Attack Might Have Been Prevented, Israel Says

By Julie Stahl | July 7, 2008 | 8:15 PM EDT

Jerusalem ( - At least 15 people were murdered and nearly 100 wounded when suicide bombers blew themselves at about the same time on two buses in the southern Israeli city of Beersheva on Tuesday afternoon.

Israel said the attack might have been prevented if its controversial security fence had been completed.

Hamas claimed responsibility for the attack - the first since 11 people were killed in a suicide attack at the Ashdod seaport five months ago. Israeli Prime Minister Ariel Sharon planned to meet with his security advisors to determine Israel's reaction.

A suicide bomber on the number 6 bus blew himself up around 3 p.m., near Beersheva's city hall. Within minutes, bus number 12 also exploded.

Ya'akov Cohen was the driver on bus number 12 and saw the first bus explode.

"I stopped at the traffic light. I saw bus line six to my left. He was in the leftmost lane, the middle was an empty lane and I was in the right hand lane," Cohen said in a radio interview from the hospital.

"Suddenly I saw an explosion, and I said, God, for sure it's a terrorist... I don't know why, I really don't know why I went forward 10 meters. I didn't continue. I didn't [try to] escape from the place. I opened the doors. Many off the bus. Suddenly I heard a great explosion, and I said 'another one." Cohen said he turned around and saw that the explosion had ripped apart his bus. What he saw, he said, could not be described on the radio.

Following the attack, Sharon said "the fight against terror will continue with full strength."

Sharon's office issued a rare statement saying that the prime minister would hold a "security consultation" following the terror attacks. It said that Sharon had spoken with Defense Minister Shaul Mofaz, the army chief of staff Lt.-Gen. Moshe Ya'alon and secret service director Avi Dichter "on ways to act against terrorism."

Palestinian Authority Minister Saeb Erekat said the PA condemned what he called "any attacks that target civilians, whether Israelis or Palestinians."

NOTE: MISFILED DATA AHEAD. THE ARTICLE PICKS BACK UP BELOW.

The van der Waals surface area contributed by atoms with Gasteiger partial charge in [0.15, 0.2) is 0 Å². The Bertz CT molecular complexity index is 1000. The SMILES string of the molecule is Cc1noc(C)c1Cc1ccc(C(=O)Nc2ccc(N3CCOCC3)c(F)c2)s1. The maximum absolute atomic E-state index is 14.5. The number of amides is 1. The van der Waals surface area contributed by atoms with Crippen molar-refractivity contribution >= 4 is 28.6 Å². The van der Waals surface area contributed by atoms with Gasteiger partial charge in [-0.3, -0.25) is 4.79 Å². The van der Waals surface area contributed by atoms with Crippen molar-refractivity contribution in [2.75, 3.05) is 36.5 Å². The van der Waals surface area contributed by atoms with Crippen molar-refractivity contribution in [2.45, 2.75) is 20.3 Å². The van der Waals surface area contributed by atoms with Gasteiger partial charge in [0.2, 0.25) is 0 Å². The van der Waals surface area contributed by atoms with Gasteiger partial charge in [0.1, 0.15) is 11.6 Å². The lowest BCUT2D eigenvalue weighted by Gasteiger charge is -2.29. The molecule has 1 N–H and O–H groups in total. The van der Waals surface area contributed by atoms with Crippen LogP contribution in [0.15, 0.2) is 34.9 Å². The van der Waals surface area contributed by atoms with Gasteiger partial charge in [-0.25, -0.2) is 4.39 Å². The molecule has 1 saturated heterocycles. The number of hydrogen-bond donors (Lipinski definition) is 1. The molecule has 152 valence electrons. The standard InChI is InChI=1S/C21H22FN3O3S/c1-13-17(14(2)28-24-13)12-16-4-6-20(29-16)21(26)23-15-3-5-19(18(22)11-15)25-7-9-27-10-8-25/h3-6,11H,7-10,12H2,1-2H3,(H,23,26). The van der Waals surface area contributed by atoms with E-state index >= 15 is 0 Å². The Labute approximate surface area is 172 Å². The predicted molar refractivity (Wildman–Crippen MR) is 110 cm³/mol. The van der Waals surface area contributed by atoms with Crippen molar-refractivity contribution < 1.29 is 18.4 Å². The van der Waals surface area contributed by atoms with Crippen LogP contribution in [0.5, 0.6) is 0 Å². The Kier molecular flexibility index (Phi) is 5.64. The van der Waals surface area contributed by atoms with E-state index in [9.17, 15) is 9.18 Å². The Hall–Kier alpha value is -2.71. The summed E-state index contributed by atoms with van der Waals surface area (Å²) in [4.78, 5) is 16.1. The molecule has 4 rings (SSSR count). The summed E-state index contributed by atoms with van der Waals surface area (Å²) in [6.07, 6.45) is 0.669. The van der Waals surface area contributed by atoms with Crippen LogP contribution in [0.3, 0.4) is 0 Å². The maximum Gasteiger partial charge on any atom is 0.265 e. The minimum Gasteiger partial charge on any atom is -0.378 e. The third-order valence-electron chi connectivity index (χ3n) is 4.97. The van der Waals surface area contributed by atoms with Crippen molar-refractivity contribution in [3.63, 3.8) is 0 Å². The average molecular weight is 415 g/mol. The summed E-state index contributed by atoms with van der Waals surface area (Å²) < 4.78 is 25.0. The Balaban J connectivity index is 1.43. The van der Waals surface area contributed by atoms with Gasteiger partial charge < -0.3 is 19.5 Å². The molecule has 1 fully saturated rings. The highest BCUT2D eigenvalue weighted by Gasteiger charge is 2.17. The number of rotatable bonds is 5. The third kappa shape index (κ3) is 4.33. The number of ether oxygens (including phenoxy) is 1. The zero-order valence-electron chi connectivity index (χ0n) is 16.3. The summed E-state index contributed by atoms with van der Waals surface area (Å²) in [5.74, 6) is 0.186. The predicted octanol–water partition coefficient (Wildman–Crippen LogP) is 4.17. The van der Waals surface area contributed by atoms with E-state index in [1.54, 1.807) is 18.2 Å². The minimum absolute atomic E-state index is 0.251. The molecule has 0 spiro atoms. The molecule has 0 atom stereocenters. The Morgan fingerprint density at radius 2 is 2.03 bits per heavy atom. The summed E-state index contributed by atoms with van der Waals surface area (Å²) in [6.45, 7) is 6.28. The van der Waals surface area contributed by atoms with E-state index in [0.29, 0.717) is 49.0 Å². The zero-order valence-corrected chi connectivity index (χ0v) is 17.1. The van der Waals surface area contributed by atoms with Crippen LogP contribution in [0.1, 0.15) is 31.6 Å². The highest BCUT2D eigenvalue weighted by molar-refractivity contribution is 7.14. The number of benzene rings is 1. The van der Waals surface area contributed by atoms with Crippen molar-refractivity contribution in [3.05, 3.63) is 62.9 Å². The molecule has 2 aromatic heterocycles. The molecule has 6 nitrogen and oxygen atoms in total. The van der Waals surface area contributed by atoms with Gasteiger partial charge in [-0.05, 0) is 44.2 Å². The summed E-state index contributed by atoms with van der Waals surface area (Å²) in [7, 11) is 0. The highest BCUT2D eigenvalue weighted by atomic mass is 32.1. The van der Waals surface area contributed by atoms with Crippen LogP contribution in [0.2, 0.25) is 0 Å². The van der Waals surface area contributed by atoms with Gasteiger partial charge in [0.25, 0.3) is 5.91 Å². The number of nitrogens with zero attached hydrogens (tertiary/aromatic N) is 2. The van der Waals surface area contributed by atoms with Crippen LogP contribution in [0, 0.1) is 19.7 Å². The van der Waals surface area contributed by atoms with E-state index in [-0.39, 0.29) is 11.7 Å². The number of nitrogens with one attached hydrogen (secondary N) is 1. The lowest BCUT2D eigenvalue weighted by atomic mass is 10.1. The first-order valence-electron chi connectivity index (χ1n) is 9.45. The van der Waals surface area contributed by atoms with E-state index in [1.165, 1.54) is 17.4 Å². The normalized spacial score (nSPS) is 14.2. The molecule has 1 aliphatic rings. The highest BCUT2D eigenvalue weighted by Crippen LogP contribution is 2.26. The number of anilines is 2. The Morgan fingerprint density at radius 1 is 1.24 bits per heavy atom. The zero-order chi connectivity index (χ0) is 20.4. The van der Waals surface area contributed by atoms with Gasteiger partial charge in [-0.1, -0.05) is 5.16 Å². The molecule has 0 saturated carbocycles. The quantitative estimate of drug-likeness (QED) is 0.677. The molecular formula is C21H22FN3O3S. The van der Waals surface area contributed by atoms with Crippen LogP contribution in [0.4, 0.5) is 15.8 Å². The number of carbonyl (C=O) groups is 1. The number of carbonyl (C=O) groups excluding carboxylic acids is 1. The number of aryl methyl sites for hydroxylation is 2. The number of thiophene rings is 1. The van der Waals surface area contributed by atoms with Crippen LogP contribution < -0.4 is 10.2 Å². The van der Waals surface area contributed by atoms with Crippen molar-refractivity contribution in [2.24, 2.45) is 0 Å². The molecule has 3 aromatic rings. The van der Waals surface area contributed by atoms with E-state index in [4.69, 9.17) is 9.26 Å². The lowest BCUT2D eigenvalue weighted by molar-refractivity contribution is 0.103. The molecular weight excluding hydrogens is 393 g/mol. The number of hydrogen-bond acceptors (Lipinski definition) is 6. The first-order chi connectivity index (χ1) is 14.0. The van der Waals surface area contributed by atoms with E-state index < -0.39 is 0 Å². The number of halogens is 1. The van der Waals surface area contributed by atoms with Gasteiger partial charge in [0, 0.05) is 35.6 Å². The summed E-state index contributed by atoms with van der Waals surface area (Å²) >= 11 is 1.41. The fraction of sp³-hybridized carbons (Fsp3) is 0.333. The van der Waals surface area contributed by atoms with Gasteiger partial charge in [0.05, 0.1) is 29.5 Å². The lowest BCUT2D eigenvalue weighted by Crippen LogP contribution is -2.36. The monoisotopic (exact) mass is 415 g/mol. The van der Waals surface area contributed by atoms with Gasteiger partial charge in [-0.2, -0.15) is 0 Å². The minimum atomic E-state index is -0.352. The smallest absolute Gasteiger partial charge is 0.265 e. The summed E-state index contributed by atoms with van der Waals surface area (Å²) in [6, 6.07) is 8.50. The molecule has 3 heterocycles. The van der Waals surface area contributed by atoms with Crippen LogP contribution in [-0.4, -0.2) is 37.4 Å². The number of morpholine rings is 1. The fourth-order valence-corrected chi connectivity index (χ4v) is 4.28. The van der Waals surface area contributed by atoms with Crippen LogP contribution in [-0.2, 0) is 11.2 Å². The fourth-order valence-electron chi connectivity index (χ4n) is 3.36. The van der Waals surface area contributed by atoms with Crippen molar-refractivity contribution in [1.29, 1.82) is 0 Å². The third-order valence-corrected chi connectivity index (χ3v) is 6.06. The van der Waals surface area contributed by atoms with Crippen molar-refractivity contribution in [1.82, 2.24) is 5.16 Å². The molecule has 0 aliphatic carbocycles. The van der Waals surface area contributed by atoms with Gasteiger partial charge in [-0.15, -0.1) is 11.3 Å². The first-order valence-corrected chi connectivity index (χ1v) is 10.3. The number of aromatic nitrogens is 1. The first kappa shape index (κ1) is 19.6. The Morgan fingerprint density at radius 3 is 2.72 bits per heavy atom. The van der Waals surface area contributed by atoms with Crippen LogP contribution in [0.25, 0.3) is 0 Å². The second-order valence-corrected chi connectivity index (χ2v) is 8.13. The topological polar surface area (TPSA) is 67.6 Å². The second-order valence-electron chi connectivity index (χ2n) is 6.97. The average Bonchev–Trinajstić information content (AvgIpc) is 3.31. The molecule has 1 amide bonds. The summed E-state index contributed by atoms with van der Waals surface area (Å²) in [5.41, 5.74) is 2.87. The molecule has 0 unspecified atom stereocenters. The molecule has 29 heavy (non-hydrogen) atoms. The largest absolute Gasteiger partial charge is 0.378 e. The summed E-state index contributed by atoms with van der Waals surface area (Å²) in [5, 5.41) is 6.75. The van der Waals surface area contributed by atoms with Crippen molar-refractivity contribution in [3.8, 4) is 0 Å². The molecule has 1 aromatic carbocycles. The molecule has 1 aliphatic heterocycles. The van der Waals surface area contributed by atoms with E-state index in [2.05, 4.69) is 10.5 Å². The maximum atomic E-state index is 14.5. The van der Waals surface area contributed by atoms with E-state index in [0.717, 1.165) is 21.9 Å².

In the southern West Bank city of Hebron, terrorists distributed a leaflet claiming that the attacks were to avenge the Israel's targeted killings last spring of Hamas spiritual leader Sheikh Ahmed Yassin and his successor in Gaza Abdel Aziz Rantisi.

Israel was quick to point out that the controversial security fence is not completed in the Hebron area.

"According to initial reports [the terrorists] came from the southern Hebron hills where Israel has no security fence," said Sharon advisor Prime Dr. Dore Gold.

"It is striking that in the northern West Bank there are no attacks. It is unfortunate that it takes the loss of more innocent Israeli civilians to demonstrate to the world the necessity and justice of Israel's completion of the security barrier," Gold said in a telephone interview.

Following a ruling on the legality of the barrier by the International Court of Justice in the Hague earlier this summer, the United Nations General Assembly demanded that Israel dismantle the portion of the fence that is already complete and pay compensation to Palestinians who have been adversely affected by it.

Palestinians charge that the barrier was a political land grab on Israel's part. Israel argues it is purely a security measure that can be reversed, while the lives of Israelis lost in terror attacks can never be revived.

Although there have not been any suicide bombings recently, it is not because the terrorists have stopped trying.

"The reason why it has been quiet was not because the Palestinian [terrorist groups] stopped attacking," Gold said. "It was only because [Israeli] troops were deployed in a manner [to prevent their success]."

Earlier on Tuesday, the army prevented another suicide bombing at the Erez crossing point in the Gaza Strip. Soldiers became suspicious of a Palestinian worker, who -- as it turned out -- was carrying an explosive device "hidden in his groin area," the army said in a statement.

The army said a "major terror attack" had been prevented. There have been four attacks at the crossing so far this year. The crossing is used by Palestinians for crossing into Israel or the Industrial zone for work.